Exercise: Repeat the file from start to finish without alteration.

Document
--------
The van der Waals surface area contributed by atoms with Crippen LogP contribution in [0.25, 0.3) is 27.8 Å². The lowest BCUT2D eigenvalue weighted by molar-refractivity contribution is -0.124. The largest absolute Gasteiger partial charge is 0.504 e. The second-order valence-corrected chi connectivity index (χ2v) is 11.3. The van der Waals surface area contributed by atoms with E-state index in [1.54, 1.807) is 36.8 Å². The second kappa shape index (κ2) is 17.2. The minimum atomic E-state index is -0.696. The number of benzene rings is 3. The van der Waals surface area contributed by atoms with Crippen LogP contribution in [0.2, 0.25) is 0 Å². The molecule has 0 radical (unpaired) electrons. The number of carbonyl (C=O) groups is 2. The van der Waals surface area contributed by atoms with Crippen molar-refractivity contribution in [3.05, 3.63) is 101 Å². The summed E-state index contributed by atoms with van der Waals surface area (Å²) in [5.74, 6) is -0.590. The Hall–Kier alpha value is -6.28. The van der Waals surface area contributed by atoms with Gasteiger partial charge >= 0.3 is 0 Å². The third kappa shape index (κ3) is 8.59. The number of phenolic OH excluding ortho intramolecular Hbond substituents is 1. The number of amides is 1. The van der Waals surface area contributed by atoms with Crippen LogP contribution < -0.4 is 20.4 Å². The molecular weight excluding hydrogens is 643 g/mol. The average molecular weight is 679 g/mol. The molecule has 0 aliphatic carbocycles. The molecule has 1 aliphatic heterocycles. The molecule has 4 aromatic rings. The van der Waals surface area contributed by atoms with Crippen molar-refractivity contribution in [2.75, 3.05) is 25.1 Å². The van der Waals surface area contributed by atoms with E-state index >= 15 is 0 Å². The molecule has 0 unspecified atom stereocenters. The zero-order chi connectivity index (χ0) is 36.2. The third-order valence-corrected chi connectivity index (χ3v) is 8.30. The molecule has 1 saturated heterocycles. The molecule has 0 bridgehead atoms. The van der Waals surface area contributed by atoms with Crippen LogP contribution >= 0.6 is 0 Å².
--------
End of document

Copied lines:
The van der Waals surface area contributed by atoms with Crippen LogP contribution in [0.25, 0.3) is 27.8 Å². The lowest BCUT2D eigenvalue weighted by molar-refractivity contribution is -0.124. The largest absolute Gasteiger partial charge is 0.504 e. The second-order valence-corrected chi connectivity index (χ2v) is 11.3. The van der Waals surface area contributed by atoms with E-state index in [1.54, 1.807) is 36.8 Å². The second kappa shape index (κ2) is 17.2. The minimum atomic E-state index is -0.696. The number of benzene rings is 3. The van der Waals surface area contributed by atoms with Crippen LogP contribution in [0.2, 0.25) is 0 Å². The molecule has 0 radical (unpaired) electrons. The number of carbonyl (C=O) groups is 2. The van der Waals surface area contributed by atoms with Crippen molar-refractivity contribution in [3.05, 3.63) is 101 Å². The summed E-state index contributed by atoms with van der Waals surface area (Å²) in [5.74, 6) is -0.590. The Hall–Kier alpha value is -6.28. The van der Waals surface area contributed by atoms with Gasteiger partial charge >= 0.3 is 0 Å². The third kappa shape index (κ3) is 8.59. The number of phenolic OH excluding ortho intramolecular Hbond substituents is 1. The number of amides is 1. The van der Waals surface area contributed by atoms with Crippen LogP contribution < -0.4 is 20.4 Å². The molecular weight excluding hydrogens is 643 g/mol. The average molecular weight is 679 g/mol. The molecule has 0 aliphatic carbocycles. The molecule has 1 aliphatic heterocycles. The molecule has 4 aromatic rings. The van der Waals surface area contributed by atoms with Crippen molar-refractivity contribution in [2.75, 3.05) is 25.1 Å². The van der Waals surface area contributed by atoms with E-state index >= 15 is 0 Å². The molecule has 0 unspecified atom stereocenters. The zero-order chi connectivity index (χ0) is 36.2. The third-order valence-corrected chi connectivity index (χ3v) is 8.30. The molecule has 1 saturated heterocycles. The molecule has 0 bridgehead atoms. The van der Waals surface area contributed by atoms with Crippen LogP contribution >= 0.6 is 0 Å².